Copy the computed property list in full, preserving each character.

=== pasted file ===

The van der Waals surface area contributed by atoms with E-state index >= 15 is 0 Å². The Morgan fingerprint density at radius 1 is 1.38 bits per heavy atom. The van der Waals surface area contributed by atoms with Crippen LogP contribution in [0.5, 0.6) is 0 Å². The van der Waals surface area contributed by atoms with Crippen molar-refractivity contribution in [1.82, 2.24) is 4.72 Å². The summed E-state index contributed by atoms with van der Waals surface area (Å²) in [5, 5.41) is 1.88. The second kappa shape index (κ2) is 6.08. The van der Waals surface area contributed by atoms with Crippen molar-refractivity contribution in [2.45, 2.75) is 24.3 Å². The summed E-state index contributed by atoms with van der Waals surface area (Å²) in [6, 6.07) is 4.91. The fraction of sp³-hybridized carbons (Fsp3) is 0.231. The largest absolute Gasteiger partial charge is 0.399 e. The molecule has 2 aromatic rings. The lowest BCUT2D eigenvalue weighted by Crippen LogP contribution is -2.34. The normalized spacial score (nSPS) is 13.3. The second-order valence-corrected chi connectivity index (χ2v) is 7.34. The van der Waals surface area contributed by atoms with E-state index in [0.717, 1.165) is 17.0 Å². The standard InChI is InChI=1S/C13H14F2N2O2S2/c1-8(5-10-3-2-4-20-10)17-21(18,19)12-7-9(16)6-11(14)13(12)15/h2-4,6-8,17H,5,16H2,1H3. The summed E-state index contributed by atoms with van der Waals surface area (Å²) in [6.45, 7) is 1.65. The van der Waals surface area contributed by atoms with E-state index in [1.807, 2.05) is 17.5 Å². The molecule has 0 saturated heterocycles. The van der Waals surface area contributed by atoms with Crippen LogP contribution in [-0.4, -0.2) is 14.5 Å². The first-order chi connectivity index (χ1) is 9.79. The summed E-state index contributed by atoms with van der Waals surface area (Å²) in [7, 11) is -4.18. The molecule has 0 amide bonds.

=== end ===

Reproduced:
The van der Waals surface area contributed by atoms with E-state index >= 15 is 0 Å². The Morgan fingerprint density at radius 1 is 1.38 bits per heavy atom. The van der Waals surface area contributed by atoms with Crippen LogP contribution in [0.5, 0.6) is 0 Å². The van der Waals surface area contributed by atoms with Crippen molar-refractivity contribution in [1.82, 2.24) is 4.72 Å². The summed E-state index contributed by atoms with van der Waals surface area (Å²) in [5, 5.41) is 1.88. The second kappa shape index (κ2) is 6.08. The van der Waals surface area contributed by atoms with Crippen molar-refractivity contribution in [2.45, 2.75) is 24.3 Å². The summed E-state index contributed by atoms with van der Waals surface area (Å²) in [6, 6.07) is 4.91. The fraction of sp³-hybridized carbons (Fsp3) is 0.231. The largest absolute Gasteiger partial charge is 0.399 e. The molecule has 2 aromatic rings. The lowest BCUT2D eigenvalue weighted by Crippen LogP contribution is -2.34. The normalized spacial score (nSPS) is 13.3. The second-order valence-corrected chi connectivity index (χ2v) is 7.34. The van der Waals surface area contributed by atoms with E-state index in [0.717, 1.165) is 17.0 Å². The standard InChI is InChI=1S/C13H14F2N2O2S2/c1-8(5-10-3-2-4-20-10)17-21(18,19)12-7-9(16)6-11(14)13(12)15/h2-4,6-8,17H,5,16H2,1H3. The summed E-state index contributed by atoms with van der Waals surface area (Å²) in [6.45, 7) is 1.65. The van der Waals surface area contributed by atoms with E-state index in [1.807, 2.05) is 17.5 Å². The molecule has 0 saturated heterocycles. The van der Waals surface area contributed by atoms with Crippen LogP contribution in [-0.4, -0.2) is 14.5 Å². The first-order chi connectivity index (χ1) is 9.79. The summed E-state index contributed by atoms with van der Waals surface area (Å²) in [7, 11) is -4.18. The molecule has 0 amide bonds.